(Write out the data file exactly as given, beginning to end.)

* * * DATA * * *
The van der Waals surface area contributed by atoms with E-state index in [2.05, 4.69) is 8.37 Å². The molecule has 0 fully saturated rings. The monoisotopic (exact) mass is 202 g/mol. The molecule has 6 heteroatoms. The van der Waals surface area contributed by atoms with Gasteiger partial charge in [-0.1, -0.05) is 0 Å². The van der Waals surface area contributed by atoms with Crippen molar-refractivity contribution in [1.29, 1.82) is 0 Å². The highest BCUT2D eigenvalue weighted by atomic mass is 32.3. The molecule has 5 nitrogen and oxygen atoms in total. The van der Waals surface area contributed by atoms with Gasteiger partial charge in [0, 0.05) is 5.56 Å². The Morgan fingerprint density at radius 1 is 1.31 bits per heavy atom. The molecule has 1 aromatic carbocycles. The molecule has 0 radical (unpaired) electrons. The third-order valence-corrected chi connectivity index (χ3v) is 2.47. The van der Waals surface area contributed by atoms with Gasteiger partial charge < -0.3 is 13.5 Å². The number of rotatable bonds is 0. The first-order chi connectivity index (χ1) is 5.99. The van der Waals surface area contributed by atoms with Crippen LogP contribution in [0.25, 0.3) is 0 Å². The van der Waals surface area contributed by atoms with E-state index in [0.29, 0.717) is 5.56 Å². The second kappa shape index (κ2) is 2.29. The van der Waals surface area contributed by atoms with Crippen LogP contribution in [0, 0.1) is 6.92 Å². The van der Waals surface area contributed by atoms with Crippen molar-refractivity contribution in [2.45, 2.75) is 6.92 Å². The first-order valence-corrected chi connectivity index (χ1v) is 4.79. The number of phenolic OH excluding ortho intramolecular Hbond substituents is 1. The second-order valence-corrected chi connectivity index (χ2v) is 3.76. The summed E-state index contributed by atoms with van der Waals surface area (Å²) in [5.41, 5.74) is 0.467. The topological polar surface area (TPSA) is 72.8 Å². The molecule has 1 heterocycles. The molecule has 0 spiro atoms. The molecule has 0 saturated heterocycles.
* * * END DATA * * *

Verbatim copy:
The van der Waals surface area contributed by atoms with E-state index in [2.05, 4.69) is 8.37 Å². The molecule has 0 fully saturated rings. The monoisotopic (exact) mass is 202 g/mol. The molecule has 6 heteroatoms. The van der Waals surface area contributed by atoms with Gasteiger partial charge in [-0.1, -0.05) is 0 Å². The van der Waals surface area contributed by atoms with Crippen molar-refractivity contribution in [1.29, 1.82) is 0 Å². The highest BCUT2D eigenvalue weighted by atomic mass is 32.3. The molecule has 5 nitrogen and oxygen atoms in total. The van der Waals surface area contributed by atoms with Gasteiger partial charge in [0, 0.05) is 5.56 Å². The Morgan fingerprint density at radius 1 is 1.31 bits per heavy atom. The molecule has 1 aromatic carbocycles. The molecule has 0 radical (unpaired) electrons. The third-order valence-corrected chi connectivity index (χ3v) is 2.47. The van der Waals surface area contributed by atoms with Gasteiger partial charge < -0.3 is 13.5 Å². The number of rotatable bonds is 0. The first-order chi connectivity index (χ1) is 5.99. The van der Waals surface area contributed by atoms with Crippen LogP contribution in [0.25, 0.3) is 0 Å². The van der Waals surface area contributed by atoms with E-state index in [0.29, 0.717) is 5.56 Å². The second kappa shape index (κ2) is 2.29. The van der Waals surface area contributed by atoms with Crippen LogP contribution in [0, 0.1) is 6.92 Å². The van der Waals surface area contributed by atoms with Crippen molar-refractivity contribution in [2.45, 2.75) is 6.92 Å². The first-order valence-corrected chi connectivity index (χ1v) is 4.79. The number of phenolic OH excluding ortho intramolecular Hbond substituents is 1. The second-order valence-corrected chi connectivity index (χ2v) is 3.76. The summed E-state index contributed by atoms with van der Waals surface area (Å²) in [5.41, 5.74) is 0.467. The topological polar surface area (TPSA) is 72.8 Å². The molecule has 1 heterocycles. The molecule has 0 spiro atoms. The molecule has 0 saturated heterocycles.